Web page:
Link to post
Share on other sites

 

1 hour ago, Eiuol said:

Someone pays me $10 an hour. I think my labor is worth $15 an hour. I deserve 15. They still only pay me 10. This is initiation of force according to you. Therefore, minimum wage laws are proper. 

You should get what you deserve (not what you think you deserve). If you don't it is unjust.

This is at the basis of objective justice.

If you should get what you deserve, then when you don't get what you deserve an injustice has happened.

An injustice occurring is an infringement of someone's rights.

The mistake in your example is how you determined that the 10 dollars was deserved. "I think I deserve 15 dollars" does not mean I deserve 15 dollars. Was there a free market with supply and demand that came up with 15 dollars and then we agreed? That is when it is deserved. And if it is not paid, that is a use of force (in this context).

Link to post
Share on other sites

 

2 hours ago, Easy Truth said:

An injustice occurring is an infringement of someone's rights.

I think we found the problem.

There are many injustices you can think of that are not infringements. It is not just to mistreat a friend who has been good to you and a true friend. If you say "but the context is the use of force" then I would say that you are talking about a specific types of injustice. It is not just to initiate force. But this is the equivocation I'm talking about - you are using the wider category in the same way as the narrow category. 

I wrote more before, but I think it was too much. I just wanted to make this point and hopefully encourage you to read the book I mentioned earlier. It's a good read overall and should help you think about this discussion.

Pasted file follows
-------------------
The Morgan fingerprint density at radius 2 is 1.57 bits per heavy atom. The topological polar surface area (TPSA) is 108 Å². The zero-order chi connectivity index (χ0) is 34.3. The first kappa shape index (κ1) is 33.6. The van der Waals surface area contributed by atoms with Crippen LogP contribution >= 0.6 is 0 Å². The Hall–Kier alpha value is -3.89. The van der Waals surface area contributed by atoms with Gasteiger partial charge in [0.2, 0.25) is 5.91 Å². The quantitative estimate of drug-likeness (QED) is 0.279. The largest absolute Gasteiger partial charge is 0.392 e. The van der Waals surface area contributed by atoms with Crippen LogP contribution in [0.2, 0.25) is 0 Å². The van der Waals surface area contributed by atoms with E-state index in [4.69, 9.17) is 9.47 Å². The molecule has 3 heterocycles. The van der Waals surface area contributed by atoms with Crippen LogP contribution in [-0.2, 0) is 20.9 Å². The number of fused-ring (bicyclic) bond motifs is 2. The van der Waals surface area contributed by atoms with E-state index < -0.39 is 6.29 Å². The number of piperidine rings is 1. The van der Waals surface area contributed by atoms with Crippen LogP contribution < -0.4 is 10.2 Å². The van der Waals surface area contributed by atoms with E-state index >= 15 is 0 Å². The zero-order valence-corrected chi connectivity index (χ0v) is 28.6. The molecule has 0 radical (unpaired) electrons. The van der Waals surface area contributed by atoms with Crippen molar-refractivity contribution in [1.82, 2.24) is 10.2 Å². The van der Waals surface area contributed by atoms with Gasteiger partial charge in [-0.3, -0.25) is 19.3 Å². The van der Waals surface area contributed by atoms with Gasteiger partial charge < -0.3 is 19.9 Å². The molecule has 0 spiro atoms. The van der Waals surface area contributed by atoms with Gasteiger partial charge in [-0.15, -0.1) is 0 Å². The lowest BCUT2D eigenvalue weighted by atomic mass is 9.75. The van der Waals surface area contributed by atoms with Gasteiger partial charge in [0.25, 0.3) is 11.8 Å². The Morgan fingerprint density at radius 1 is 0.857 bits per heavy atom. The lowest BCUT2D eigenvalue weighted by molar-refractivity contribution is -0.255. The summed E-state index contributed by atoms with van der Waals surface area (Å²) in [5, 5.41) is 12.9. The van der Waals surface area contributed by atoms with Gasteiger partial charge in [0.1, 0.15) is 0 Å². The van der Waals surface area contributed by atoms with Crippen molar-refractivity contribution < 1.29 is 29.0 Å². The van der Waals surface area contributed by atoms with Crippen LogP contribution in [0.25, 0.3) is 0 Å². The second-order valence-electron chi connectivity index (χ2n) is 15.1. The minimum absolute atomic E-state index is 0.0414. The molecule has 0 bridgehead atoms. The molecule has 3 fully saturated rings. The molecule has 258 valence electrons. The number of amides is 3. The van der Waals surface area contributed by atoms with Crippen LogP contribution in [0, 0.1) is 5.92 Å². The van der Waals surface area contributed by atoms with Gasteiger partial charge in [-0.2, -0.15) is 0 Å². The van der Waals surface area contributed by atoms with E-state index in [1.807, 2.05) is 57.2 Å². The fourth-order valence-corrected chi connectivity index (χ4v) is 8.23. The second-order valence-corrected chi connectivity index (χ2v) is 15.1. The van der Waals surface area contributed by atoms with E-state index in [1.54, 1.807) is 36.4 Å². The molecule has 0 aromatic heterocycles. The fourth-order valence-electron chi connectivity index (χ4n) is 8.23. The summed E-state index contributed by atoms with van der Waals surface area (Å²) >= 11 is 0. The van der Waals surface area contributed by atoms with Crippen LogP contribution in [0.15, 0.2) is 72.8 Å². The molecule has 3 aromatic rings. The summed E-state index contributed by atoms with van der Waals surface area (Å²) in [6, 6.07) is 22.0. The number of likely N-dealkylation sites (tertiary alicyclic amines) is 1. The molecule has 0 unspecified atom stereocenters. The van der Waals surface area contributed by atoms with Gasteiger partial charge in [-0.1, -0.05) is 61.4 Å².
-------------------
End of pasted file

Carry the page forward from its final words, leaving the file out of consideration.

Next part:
Link to post
Share on other sites
14 hours ago, Easy Truth said:

Even if it was necessary and effective, the "one size fits all prior restraint" still infringes on the rights of those who are immune or don't carry the disease that don't want to participate. In other words, those who are not transmitting are innocents who's rights are being infringed on.

That is the immoral aspect.

My rights are infringed on all the time, when I take a flight. The moral responsibility rests on the terrorists who chose to turn airplanes into weapons of mass destruction: that is the immoral choice that was made. In the case of mask mandates, the immorality resides in the willful refusal to apply reason and even the most elementary moral philosophy in devising these restrictions. What these cases have in common is that the fundamental choice made was evil.

Link to post
Share on other sites
16 hours ago, dream_weaver said:

Shall laws be passed to micromanage other aspects of societies health? Such as: Which vitamins should be taken? Which foods shall be eaten? How much exercise should one get? What types of exercise should one engage in?

No.  Such activities do not normally involve physical force, and the government has no business managing them at all.  Not wearing a mask increases the risk of spreading disease, and therefore may rise to the level of physical force.  Thus it is in a different category.

It should be illegal to go into a store and poison packages of vitamins, food, or Tylenol.  It should be illegal to steal vitamins, food, or Tylenol.  It should be illegal to get exercise by going around and beating people up.  When people are guilty of such introductions of force into such matters, it is appropriate for the government to respond.  But normal, free market, rights-respecting use of vitamins, food, Tylenol, or exercise is none of the government's business.

Link to post
Share on other sites

Join the conversation

You can post now and register later. If you have an account, sign in now to post with your account.

Guest
Reply to this topic...

×   Pasted as rich text.   Paste as plain text instead

  Only 75 emoji are allowed.

×   Your link has been automatically embedded.   Display as a link instead

×   Your previous content has been restored.   Clear editor

×   You cannot paste images directly. Upload or insert images from URL.

Loading...
  • Recently Browsing   0 members

    No registered users viewing this page.


×
×
  • Create New...